During the low-light months of fall and winter, people with seasonal affective disorder produce more melatonin than normal — enough to cause potentially debilitating symptoms of depression. But exposure to bright light, such as that from a light box, can suppress the brain's production of melatonin, helping regulate your body's internal clock and reducing symptoms.

The benefits of light therapy

Light therapy offers many potential benefits for people with seasonal affective disorder. It may be helpful for you if:

  • You don't want to take medications such as antidepressants
  • You can't tolerate the side effects of antidepressants
  • You've tried antidepressants but they haven't been effective
  • You want an alternative to psychotherapy
  • You're pregnant and concerned about the effects of antidepressants on your developing fetus
  • You lack insurance coverage for mental health services

Treating other disorders
Light therapy may be helpful in treating conditions other than seasonal affective disorder. However, it shouldn't be a substitute for standard treatment. And keep in mind that little research has been done using light therapy for other disorders. These other disorders may include:

  • Depression other than seasonal affective disorder
  • Obsessive-compulsive disorder
  • Premenstrual dysphoric disorder
  • Postpartum depression
  • Some forms of insomnia

Drawbacks and side effects of light therapy

Light therapy isn't for everyone, nor is it always completely effective in reducing all of your symptoms.

Light therapy may trigger episodes of mania in people with bipolar disorder. In addition, although rare, some people, particularly those with severe forms of depression, have reported thoughts of suicide after treatment with light therapy. Light therapy alone may not be fully effective. You still may need treatment with medications or psychotherapy.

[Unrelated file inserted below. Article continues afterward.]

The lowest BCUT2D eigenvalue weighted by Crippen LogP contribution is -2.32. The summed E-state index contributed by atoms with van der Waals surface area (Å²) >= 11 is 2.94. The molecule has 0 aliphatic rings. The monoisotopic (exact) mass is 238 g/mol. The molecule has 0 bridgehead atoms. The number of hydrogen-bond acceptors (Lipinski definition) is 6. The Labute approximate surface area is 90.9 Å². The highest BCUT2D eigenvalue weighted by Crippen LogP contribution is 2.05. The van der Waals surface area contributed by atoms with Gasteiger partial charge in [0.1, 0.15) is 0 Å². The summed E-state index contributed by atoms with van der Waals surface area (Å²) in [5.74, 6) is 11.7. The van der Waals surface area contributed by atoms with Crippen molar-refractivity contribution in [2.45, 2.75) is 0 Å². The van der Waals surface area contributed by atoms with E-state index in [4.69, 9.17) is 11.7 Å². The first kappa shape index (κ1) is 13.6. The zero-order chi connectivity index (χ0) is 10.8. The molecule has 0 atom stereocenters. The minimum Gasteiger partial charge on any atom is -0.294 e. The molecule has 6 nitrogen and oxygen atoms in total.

Side effects
Side effects from light therapy are uncommon but can happen. They include:

  • Eyestrain
  • Headache
  • Agitation
  • Nausea
  • Insomnia
  • Irritability
  • Fatigue
  • Dry mouth
  • Sleep disruptions

You may be able to manage these problems by reducing treatment time, moving farther from the light box, taking breaks during long sessions or changing the time of day you use light therapy. Talk to your doctor for additional help and advice.

Who shouldn't use light therapy
Don't use light therapy without consulting your doctor first if:

  • Your skin is sensitive to light
  • You take medications that react with sunlight, such as certain antibiotics or anti-inflammatories
  • You have an eye condition that makes your eyes vulnerable to light damage

How to use light therapy

Although you can buy light therapy boxes over-the-counter, it's important to consult your doctor when you use one. Done improperly, light therapy won't be effective, and it could even be harmful.

Averting your eyes
In order for light therapy to work, the light from the light box must enter your eyes indirectly. You can't get the same effect by exposing your skin to the light. But don't look directly at the light box because the light can damage your eyes. The bulbs in the light box are covered with a plastic screen that helps block out potentially harmful ultraviolet (UV) rays that can cause cataracts and skin problems.